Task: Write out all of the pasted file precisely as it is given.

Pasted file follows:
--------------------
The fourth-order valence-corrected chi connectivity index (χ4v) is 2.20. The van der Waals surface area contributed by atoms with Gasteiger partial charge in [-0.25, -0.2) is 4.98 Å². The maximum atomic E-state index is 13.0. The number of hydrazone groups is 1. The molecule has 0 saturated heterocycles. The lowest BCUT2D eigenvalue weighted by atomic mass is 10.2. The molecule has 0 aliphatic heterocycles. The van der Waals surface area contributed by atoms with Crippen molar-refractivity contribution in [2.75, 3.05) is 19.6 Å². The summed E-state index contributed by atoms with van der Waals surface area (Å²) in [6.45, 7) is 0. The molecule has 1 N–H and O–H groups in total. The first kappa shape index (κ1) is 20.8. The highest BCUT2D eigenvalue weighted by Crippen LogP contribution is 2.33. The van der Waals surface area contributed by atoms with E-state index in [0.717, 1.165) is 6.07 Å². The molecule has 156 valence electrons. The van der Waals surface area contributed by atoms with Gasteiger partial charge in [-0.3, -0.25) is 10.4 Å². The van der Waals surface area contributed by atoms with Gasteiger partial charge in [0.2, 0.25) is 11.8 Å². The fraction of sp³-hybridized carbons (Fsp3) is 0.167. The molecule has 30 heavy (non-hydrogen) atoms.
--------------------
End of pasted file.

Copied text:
The fourth-order valence-corrected chi connectivity index (χ4v) is 2.20. The van der Waals surface area contributed by atoms with Gasteiger partial charge in [-0.25, -0.2) is 4.98 Å². The maximum atomic E-state index is 13.0. The number of hydrazone groups is 1. The molecule has 0 saturated heterocycles. The lowest BCUT2D eigenvalue weighted by atomic mass is 10.2. The molecule has 0 aliphatic heterocycles. The van der Waals surface area contributed by atoms with Crippen molar-refractivity contribution in [2.75, 3.05) is 19.6 Å². The summed E-state index contributed by atoms with van der Waals surface area (Å²) in [6.45, 7) is 0. The molecule has 1 N–H and O–H groups in total. The first kappa shape index (κ1) is 20.8. The highest BCUT2D eigenvalue weighted by Crippen LogP contribution is 2.33. The van der Waals surface area contributed by atoms with E-state index in [0.717, 1.165) is 6.07 Å². The molecule has 156 valence electrons. The van der Waals surface area contributed by atoms with Gasteiger partial charge in [-0.3, -0.25) is 10.4 Å². The van der Waals surface area contributed by atoms with Gasteiger partial charge in [0.2, 0.25) is 11.8 Å². The fraction of sp³-hybridized carbons (Fsp3) is 0.167. The molecule has 30 heavy (non-hydrogen) atoms.